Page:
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Vocational Education for Atmanirbhar Bharat

To address this, the ministry unveiled the National Educational Policy 2020 to honour the vision of Mahatma Gandhi and also Modi.

Published: 05th September 2020 04:47 AM  |   Last Updated: 05th September 2020 04:47 AM   |  A+A-

vocational education

Express illustration by Amit Bandre

Explaining the Wardha scheme of education, Gandhiji said, “Taken as a whole, a vocation is the best medium for the all-round development of a boy or a girl and therefore the syllabus should be woven around vocational training.” In independent India, his philosophy was translated as ‘SUPW’ period in schools (Socially Useful Productive Work). If we had implemented these words of the Father of the Nation in letter and spirit, India would have been an entirely different country.

As per the 12th Five Year Plan document, just 5% of people between the ages of 19 to 24 received vocational education. Prime Minister Narendra Modi, in his first Independence Day speech in 2014, laid clear his priorities for an Atmanirbhar Bharat. He said, “Ramping up skills, particularly in trades, through vocational education has emerged as a recurrent and increasingly critical priority for India.” He also highlighted the unique demographic dividend of India when he listed the 4D factors (Democracy, Demography, Demand and Decisiveness) that make India an attractive destination for investors. 

To address this, the ministry unveiled the National Educational Policy 2020 to honour the vision of Mahatma Gandhi and also Modi. For the first time, the policy speaks at length about the measures to be taken by the ministry in the field of vocational education. The policy talks about revolutionary changes that are being brought in the entire educational system with respect to vocational education. I will throw light on the important aspects.

The NEP 2020 aims to break stereotypes and bring a change in the perception of vocational education. Let me explain how it does so. First, it says that the scope of school education will be broadened to facilitate multiple pathways to learning, involving both formal and non-formal education modes. For the first time in the history of modern India, non-formal education is also included in the policy.  

Secondly, it advocates the removal of separation between vocational and academic streams, and students will be given increased flexibility and choice of subjects to study, particularly in secondary school—including subjects in the arts and crafts, physical education and vocational skills. The hard separation has resulted in stereotyping of vocational education. The time has arrived to end this. Subjects such as vocational skills, in addition to science, humanities and maths, will be incorporated throughout the school curriculum.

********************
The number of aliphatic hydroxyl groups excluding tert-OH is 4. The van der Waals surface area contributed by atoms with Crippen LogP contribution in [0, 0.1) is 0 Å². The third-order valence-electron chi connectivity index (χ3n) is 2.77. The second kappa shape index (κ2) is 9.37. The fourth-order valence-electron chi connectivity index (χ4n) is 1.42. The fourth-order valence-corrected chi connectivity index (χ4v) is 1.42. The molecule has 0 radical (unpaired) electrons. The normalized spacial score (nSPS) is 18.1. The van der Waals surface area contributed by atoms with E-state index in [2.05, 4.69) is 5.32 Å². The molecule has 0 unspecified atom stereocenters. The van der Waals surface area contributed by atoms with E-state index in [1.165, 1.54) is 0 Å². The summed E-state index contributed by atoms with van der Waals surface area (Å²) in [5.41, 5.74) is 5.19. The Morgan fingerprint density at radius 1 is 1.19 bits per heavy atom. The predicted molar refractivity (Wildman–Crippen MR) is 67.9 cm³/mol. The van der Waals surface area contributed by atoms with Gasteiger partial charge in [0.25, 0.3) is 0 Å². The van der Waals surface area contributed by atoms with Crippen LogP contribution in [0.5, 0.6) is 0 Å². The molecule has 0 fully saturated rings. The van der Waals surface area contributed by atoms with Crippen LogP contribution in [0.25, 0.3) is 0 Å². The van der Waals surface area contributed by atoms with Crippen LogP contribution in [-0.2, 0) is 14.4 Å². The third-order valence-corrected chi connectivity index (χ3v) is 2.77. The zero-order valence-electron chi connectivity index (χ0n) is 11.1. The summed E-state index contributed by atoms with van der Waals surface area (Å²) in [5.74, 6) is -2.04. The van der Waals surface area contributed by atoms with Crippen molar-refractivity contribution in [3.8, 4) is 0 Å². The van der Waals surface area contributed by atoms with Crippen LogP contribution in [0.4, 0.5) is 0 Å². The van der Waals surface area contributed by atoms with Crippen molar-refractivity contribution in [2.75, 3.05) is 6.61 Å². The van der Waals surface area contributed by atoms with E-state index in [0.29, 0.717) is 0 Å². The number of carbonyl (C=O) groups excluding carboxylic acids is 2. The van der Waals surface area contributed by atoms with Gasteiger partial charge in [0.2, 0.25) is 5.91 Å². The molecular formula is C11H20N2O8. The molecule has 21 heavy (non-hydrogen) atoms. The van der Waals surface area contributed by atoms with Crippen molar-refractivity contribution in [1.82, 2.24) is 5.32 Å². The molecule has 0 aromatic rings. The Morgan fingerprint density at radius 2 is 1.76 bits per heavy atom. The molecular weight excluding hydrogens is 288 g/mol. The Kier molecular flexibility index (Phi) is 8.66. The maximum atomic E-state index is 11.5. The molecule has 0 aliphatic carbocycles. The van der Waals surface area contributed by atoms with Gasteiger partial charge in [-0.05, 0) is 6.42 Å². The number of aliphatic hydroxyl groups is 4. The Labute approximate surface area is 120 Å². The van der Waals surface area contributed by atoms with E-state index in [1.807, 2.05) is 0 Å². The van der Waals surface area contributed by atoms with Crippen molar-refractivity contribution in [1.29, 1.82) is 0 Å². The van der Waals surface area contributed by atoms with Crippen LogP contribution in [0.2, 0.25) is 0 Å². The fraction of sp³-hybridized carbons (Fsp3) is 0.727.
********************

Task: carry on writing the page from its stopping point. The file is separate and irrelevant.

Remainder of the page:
Thirdly, in middle school, introduction of vocational education will start in Grade 6. It says every child should learn at least one vocation and be exposed to several more. With exposure at early ages in middle and secondary school, quality vocational education will be integrated smoothly into higher education. Sampling of important vocational crafts, such as carpentry, electrical work, metal work, gardening, pottery making, etc., as decided by states and local communities will be done in Grades 6-8.

Fourthly, local trades available in the neighbouring areas of the school will be identified. All these years, there was a disconnect between what the society needs and what the school teaches. The society needed a carpenter, but carpentry was never taught in school. Local artisans and experts were never encouraged to teach in schools. This policy breaks this. A 10-day bagless period sometime during Grades 6-8 to intern with local vocational experts such as carpenters, gardeners, potters, artists, etc., is being allowed. Similar internship opportunities to learn vocational subjects will be provided to students throughout Grades 6-12, including holiday periods. 

Fifth, at the high school level, there is a distinct disconnect between schools that offer vocational trades and those that don’t at present. Also, vocational courses are not available in all schools. To offset it, the policy proposes that vocational education will be integrated in the educational offerings of all secondary schools in a phased manner over the next decade. ‘All schools’ is the key word. Towards this, secondary schools will also collaborate with ITIs, polytechnics, local industry, etc.

Skill labs will also be set up. Sixth, in the realm of higher education, institutions will offer vocational education either on their own or in partnership with industries and NGOs. Vocational courses will also be available to students enrolled in all other bachelor’s degree programmes, including the four-year multidisciplinary bachelor’s programmes. HEIs will also be allowed to conduct short-term certificate courses in various skills including soft skills. ‘LokVidya’, i.e. important knowledge developed in India, will be made accessible to students through integration into vocational education courses.

These measures will ensure that by 2025, at least 50% of learners through the school and higher education system shall have exposure to vocational education. Seventh, to oversee this, the Ministry of Education will constitute a National Committee for the Integration of Vocational Education (NCIVE), consisting of experts in vocational education and representatives from across ministries in collaboration with industries. Let me conclude with the PM’s words that to be relevant in the modern age we need to “skill, re-skill, upskill”.

Ramesh Pokhriyal ‘Nishank’
Union Cabinet Minister for Education
(nishankramesh@gmail.com)



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